For fans who fret at driving across a bridge for a baseball game, consider Darren O'Donnell's commute to attend tonight's Rays-Red Sox game: about 4,500 miles.
On a bike.
The 24-year-old from Bellingham, Wash., is not a Rays fan, but he's in the midst of cycling about 10,500 miles across the country to visit all 30 major-league ballparks in 170 days.
"It's all been pretty memorable," O'Donnell said by phone Tuesday during a rare off day from biking. "Memorable in good ways and bad ways for certain stretches."
For 68 days, he has toted 82 pounds of gear plus water and food on a custom-made steel-frame bike, hitting 10 ballparks since his start in Seattle on April 8. The idea came last year, as he and two former roommates made a 1,000-mile trek from Washington state to Chico, Calif., and he told his friends how cool it would be to see all 30 stadiums in one season. Their response: What's holding you back?
So he took 30 schedules and "connected the dots," mapping out a course that would take him on a winding, counterclockwise trek around the country, starting in Seattle and finishing in St. Louis, nearly six months later. He conservatively estimated 65 miles per day but has found he can average 100 miles without much trouble. All this from a guy who hadn't ever biked more than 40 miles in a day until his trip last year.
The trip has its share of logistical challenges. He lost 15 pounds from his 175-pound frame by the time he got to Los Angeles before conceding that a largely fast-food diet would allow him to consume enough calories to match what he burns in eight hours of biking.
"It's good to eat healthy, but you're out there every day. You have to get the calories," he said. "You've got to stop at McDonald's and Burger King and cram, cram those calories. You're just going to burn them up anyway. I do try to mix it up, but McDonald's is the most common one out there, and they have the cheapest drink at $1."
He shipped his cold-weather gear home while in Colorado, and he has endured rude motorists and "more flat tires than I care to count."
With the help of social media and the kindness of friends and their families, he's budgeting just $10,000 for the six-month trip, allowing for $20 a day for food. He has found friends in cities along his path; one of his Tampa homes is the apartment of Peter and Katy Privon, two relocated friends from grade school whom he reached out to through Facebook. He has camped out in tents and stayed in cheap hotels, experiencing a little of everything along the way.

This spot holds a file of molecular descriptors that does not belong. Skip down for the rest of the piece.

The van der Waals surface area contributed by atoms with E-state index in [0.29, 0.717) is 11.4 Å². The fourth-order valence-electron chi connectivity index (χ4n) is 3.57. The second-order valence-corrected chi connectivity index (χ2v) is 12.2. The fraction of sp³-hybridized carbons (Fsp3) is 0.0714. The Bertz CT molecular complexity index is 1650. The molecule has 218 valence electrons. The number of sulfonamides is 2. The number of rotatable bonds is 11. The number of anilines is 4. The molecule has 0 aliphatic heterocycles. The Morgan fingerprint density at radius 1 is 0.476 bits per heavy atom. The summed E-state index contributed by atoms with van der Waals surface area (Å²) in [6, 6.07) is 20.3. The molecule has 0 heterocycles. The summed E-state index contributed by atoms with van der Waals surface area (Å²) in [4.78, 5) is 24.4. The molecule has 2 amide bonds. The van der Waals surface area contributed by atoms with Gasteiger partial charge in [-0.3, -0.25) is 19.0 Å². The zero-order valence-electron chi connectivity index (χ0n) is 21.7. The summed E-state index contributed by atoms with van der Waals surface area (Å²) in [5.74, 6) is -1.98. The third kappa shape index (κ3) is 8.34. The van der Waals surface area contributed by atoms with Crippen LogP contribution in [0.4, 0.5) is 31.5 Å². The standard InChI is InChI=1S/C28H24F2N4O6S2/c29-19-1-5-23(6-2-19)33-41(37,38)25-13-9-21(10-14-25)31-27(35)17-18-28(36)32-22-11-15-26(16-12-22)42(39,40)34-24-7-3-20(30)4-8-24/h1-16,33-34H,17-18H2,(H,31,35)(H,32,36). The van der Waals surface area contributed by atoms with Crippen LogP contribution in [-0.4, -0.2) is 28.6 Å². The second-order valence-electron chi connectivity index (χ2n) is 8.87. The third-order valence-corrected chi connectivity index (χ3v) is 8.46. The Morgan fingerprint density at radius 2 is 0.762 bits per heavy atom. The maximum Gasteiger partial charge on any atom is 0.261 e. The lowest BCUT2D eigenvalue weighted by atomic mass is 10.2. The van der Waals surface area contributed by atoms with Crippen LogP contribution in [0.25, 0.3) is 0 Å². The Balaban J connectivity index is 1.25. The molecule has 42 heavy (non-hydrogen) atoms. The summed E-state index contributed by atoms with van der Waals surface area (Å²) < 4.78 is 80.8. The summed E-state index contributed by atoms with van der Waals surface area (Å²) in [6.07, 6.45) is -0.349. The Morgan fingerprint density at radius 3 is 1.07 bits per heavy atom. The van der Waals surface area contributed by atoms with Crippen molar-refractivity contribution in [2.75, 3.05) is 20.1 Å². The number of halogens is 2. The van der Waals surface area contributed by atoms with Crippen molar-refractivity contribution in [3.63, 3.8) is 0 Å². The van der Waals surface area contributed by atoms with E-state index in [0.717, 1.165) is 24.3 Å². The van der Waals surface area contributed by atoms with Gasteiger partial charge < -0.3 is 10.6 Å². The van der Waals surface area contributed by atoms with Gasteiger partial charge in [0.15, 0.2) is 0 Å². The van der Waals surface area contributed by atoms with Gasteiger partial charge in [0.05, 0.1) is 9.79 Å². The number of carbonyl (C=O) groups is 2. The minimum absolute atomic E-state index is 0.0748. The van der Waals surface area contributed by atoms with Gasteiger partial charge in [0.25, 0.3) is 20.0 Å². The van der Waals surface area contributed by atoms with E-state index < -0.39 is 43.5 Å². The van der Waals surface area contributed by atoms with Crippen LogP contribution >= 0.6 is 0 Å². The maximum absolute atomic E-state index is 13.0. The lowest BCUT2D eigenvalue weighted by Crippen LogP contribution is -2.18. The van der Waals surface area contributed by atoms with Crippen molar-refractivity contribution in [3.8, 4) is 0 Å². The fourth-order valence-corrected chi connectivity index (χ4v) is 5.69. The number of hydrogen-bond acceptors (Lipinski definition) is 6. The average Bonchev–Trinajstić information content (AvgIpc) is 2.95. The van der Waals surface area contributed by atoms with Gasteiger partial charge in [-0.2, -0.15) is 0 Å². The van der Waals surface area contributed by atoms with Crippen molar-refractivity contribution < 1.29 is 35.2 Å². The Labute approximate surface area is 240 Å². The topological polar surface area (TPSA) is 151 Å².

"I think it's awesome, anybody that can take on a challenge," said Peter, who hadn't seen O'Donnell in five years until this week. "What I enjoy myself is setting a goal and making it happen, whether it be easy or hard, whether other people say it's crazy or not."
His path started down the West Coast, going a full 11 days between his first Mariners game and his next stop in Oakland. He has had stretches with four ballparks in nine days in southern California and Arizona, but tonight's game will be his first major-league action in 17 days, a long trek around the Gulf of Mexico from Houston. By coincidence, he was able to catch some NCAA Region baseball in Gainesville on his way down. After catching the Marlins on Monday, he'll go another 11 days before he gets to the Braves in Atlanta.
O'Donnell hasn't been received with much fanfare at his major-league destinations. The Diamondbacks gave him a hat, T-shirt and autographed ball, but most teams haven't responded to e-mails. Through Twitter, he has made contact with Rays stars Evan Longoria and David Price, and he said the chance to meet them today would be a highlight of his trip.
His favorite team is the Reds — he gets to Cincinnati on July 15 — but all he's asking for are good ballgames. In Arizona, the Diamondbacks hit two solo home runs in the bottom of the ninth, then beat the Rockies in the 11th. He has found the joys of nature, like an "absolutely incredible" 7-mile downhill in Santa Barbara with a great view of the Pacific Ocean at more than 40 mph.
O'Donnell hopes his trip will encourage public interest in volunteering and donating to public food banks. He worked as a meat department manager at a community food cooperative before starting his trip.
If one thing has struck him on his trip, it's empty seats and overall lack of interest from fans who surely have easier transportation to the stadium than he does.
"I wish more people would come out to the ballpark and support their teams," he said.
He hopes to find people as passionate about baseball and bicycles as he is. He has talked to two people who made similar trips and hopes they can meet him in Kansas City in late September and ride the final leg with him to St. Louis.
Follow O'Donnell's journey at Twitter.com/Baseball_Biking or search for "Baseball Biking Tour" at Facebook.com.